What a difference Jay has made in the world of working equids and their families!

– Judy Batker, DVM

Dr. Jay Merriman has for decades originated and led an operation that has so positively affected the lives of giving participants, animal owners in need of help, and a myriad of working equids. The participants have and continue to include practitioners and students. As a longtime member of the American Association of Equine Practitioners, I believe Jay’s long-term efforts have been and continue to be a gift to the world at large. Thank you, Jay!

– William A. Moyer, DVM

Dr. Jay Merriam’s enthusiastic “yes!” catalyzed my career and set my professional journey in motion. As an undergraduate student, I reached out to him about participation in the first-ever Equitarian Workshop. Jay was not only welcoming, but displayed the same congenial, encouraging, and connection-making personality to me as a student that he does to everyone he comes in contact with.

Jay is a pioneer, a change-maker, and an exceptional human being. Because of him, I was invited into a network and community of inspirational individuals within the profession of veterinary medicine.

– Angela Varnum, DVM, MPH

Since its creation, the word “Equitarian” has taken on a life and meaning which describes the act of philanthropic veterinary service for working equids across the globe. Today, “Equitarian” is an internationally recognized description of the passionate and selfless people who have dedicated their lives and skills to this work. And whether those individuals have been fortunate enough to be under his direct influence, or if they have been indirectly impacted, we can all thank the creator of the word and the co-founder of the Equitarian Initiative, Dr. Jay Merriam, for paving the way. Dr. Merriam has mentored countless veterinarians as an educator, a role model, and a trailblazer in the world of veterinary medicine. He has shown us time and time again that success is not a measurement of dollars earned, but how many animals and people we can share our privilege with. In turn, Dr. Merriam brought many of us back to the very heart of practice though his shared passion, contagious humor, and undeniable enthusiasm for the Equitarian life. In his own words, “you can’t be unchanged by this work.”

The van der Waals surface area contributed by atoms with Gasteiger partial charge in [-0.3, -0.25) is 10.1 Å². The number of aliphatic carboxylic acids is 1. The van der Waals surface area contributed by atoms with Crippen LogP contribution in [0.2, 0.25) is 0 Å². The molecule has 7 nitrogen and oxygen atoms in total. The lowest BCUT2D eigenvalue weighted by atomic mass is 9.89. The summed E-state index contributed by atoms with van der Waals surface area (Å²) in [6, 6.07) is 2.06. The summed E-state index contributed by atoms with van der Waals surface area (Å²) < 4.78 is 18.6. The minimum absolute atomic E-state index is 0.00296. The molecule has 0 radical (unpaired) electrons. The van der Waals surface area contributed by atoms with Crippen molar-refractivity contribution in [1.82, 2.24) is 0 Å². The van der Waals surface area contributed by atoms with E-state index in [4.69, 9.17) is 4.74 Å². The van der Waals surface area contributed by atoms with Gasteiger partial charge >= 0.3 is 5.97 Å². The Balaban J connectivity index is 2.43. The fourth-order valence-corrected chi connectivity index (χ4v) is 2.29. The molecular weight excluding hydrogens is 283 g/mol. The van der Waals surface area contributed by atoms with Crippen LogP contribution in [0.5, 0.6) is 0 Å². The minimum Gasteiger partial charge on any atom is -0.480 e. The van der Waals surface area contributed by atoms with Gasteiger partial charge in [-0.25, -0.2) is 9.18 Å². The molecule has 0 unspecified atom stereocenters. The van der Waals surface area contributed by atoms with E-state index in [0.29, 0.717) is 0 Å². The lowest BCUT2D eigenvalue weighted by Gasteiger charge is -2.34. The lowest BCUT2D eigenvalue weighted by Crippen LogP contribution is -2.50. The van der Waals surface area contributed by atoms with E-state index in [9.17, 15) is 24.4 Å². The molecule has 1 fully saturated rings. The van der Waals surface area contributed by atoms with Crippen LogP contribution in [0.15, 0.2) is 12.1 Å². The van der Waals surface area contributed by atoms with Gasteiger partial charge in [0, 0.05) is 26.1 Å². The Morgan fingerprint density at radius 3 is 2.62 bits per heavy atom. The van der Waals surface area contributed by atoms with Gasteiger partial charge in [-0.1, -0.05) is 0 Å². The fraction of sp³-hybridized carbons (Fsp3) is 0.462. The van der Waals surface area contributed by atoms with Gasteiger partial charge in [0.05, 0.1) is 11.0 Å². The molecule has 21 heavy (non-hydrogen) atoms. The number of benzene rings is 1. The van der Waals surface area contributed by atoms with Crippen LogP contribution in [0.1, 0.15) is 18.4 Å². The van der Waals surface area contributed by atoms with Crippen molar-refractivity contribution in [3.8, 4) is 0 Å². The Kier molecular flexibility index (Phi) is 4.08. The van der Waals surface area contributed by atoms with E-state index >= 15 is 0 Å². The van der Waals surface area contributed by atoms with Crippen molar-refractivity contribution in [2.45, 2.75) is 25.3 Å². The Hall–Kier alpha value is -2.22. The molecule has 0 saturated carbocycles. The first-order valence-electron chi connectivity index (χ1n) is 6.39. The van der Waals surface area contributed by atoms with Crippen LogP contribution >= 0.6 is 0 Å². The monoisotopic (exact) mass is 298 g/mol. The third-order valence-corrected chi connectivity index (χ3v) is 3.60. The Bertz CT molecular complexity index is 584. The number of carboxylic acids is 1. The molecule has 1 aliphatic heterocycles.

– Annie Henderson, Executive Director, Equitarian Initiative

Jay, your dedication to the welfare and care of all kinds of working equids—and thus of their owners and their hardscrabble livelihoods—has set the standard for all veterinarians. You recognize the hard labors of many donkeys, horses, and mules in this world to help lighten the burden of the work of many people.

As I remember, it started with an Executive Committee meeting of the Massachusetts Veterinary Medical Association about 1992 when you and Dr. Bob Labdon asked the Executive Committee to endorse Project Samana in the Dominican Republic. As you began learning Spanish, you began organizing large animal teams (about twice a year) to donate your services to make the equids’ lives healthier to help their owners more efficiently. These teams consist of other equine veterinarians, veterinary technicians, and veterinary students (later including those of Dominican Republic). Some of the issues you and your teams address include deworming; gelding; treating wounds, including saddle/tack sores (and showing owners how to avoid some of these problems); dentistry; hoof care and basic farriery; and in one case with Dr. Chris Dilman, a successful field surgery of an exceptionally large inguinal hernia. In recent years, you have been finding a good jack donkey to help produce mules in Samana. Over the years you reported, so joyfully, these accomplishments in Executive Committee meetings and in articles in the Newsletter of the MVMA that help colleagues understand ways to improve the lot of many animals. I believe that it is because of your infectious dedication that many other projects evolved by other veterinarians to donate their services in other countries and in parts of the United States.